Tuesday, October 7, 2008

http://www.cpe.rutgers.edu/main/staff.html

http://deathstar.rutgers.edu/clear/ucgis.html

Welcome
to the Rutgers node of theUniversity Consortium for Geographic Information Science

RUGIS participants

New Jersey GIS

New Jersey Net

Related Servers

The University Consortium for Geographic Information Science (UCGIS) is a non-profit organization of universities and other research institutions dedicated to advancing our understanding of geographic processes and spatial relationships through improved theory, methods, technology, and data. UCGIS membership is open to all U.S. academic and research organizations that meet the membership criteria listed below. Member institutions will have the opportunity to participate in reviewing and setting national research priorities in GIS and related specialties.

Rutgers University GIS (RUGIS) is a member of The University Consortium for Geographic Information Science (UCGIS). Faculty with GIS interest at Rutgers have constituents in both the research and education communities. Five core faculty and other affiliated faculty are active in national and international organizations that provide forums for dissemination of research. Together the five core faculty are active members of a variety of organizations that include the American Society for Photogrammetry and Remote Sensing, the American Water Resources Association, the Ecological Society of America, the American Association of Geographers, The Transportation Research Board, and the American Planning Association. One core faculty member is currently on the Board of the Urban and Regional Information Systems Association and Feature Editor of the URISA Journal

Rutgers has been a leader in Geographic Information Systems research and education in New Jersey. The Grant F. Walton Center for Remote Sensing and Spacial Analysis was established in 1983 at Cook College. In 1989 the Center moved to new facilities as teaching and research activities were joined in a state-of-the- art setting. From its initiation the Center has supported itself with funded research, contract work and donations of the latest hardware and software.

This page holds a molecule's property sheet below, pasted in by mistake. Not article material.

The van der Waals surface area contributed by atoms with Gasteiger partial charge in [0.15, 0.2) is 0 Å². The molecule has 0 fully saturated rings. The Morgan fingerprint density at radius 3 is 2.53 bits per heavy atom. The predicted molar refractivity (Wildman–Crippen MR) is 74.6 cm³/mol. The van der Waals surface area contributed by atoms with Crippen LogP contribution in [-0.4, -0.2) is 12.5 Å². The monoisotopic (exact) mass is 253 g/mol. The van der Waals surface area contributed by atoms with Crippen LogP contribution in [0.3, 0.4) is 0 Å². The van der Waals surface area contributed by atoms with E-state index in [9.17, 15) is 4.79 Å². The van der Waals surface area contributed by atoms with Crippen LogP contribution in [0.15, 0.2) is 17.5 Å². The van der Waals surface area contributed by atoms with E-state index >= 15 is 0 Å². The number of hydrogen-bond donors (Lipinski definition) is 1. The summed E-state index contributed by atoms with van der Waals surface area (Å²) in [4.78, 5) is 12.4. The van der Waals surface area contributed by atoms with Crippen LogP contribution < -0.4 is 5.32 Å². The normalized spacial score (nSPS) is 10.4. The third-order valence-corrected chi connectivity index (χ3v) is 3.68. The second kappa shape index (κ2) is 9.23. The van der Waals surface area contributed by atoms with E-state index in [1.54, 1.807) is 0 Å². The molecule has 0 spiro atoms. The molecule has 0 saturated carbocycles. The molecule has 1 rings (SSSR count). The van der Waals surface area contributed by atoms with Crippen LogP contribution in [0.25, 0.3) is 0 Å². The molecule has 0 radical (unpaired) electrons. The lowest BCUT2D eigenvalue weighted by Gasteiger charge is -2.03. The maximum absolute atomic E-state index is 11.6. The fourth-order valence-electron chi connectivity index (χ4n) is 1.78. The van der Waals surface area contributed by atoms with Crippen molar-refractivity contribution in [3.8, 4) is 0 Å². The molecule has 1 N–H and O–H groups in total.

Computer modeling of transportation and land use has always played a role in the research of the Computer Laboratory in the department of Urban Planning and Policy Development (Bloustein School of Planning). Since 1991 the focus of the Laboratory has progressively shifted toward urban GIS applications. In July of 1995 the Urban Planning lab was provided with a new building and greatly upgraded equipment.

The Faculty of the Grant F. Walton Center for Remote Sensing at Cook College and the Computer Laboratory at Bloustein School have been actively cooperating in research and teaching efforts since 1993. Recent software donations were jointly negotiated by the two departments and several cooperating research proposals are pending. Both departments offer a variety of undergraduate and graduate programs that emphasize the fundamental use of GIS and its many different applications.

Rutgers UCGIS Participants
Center for Remote Sensing and Spatial Analysis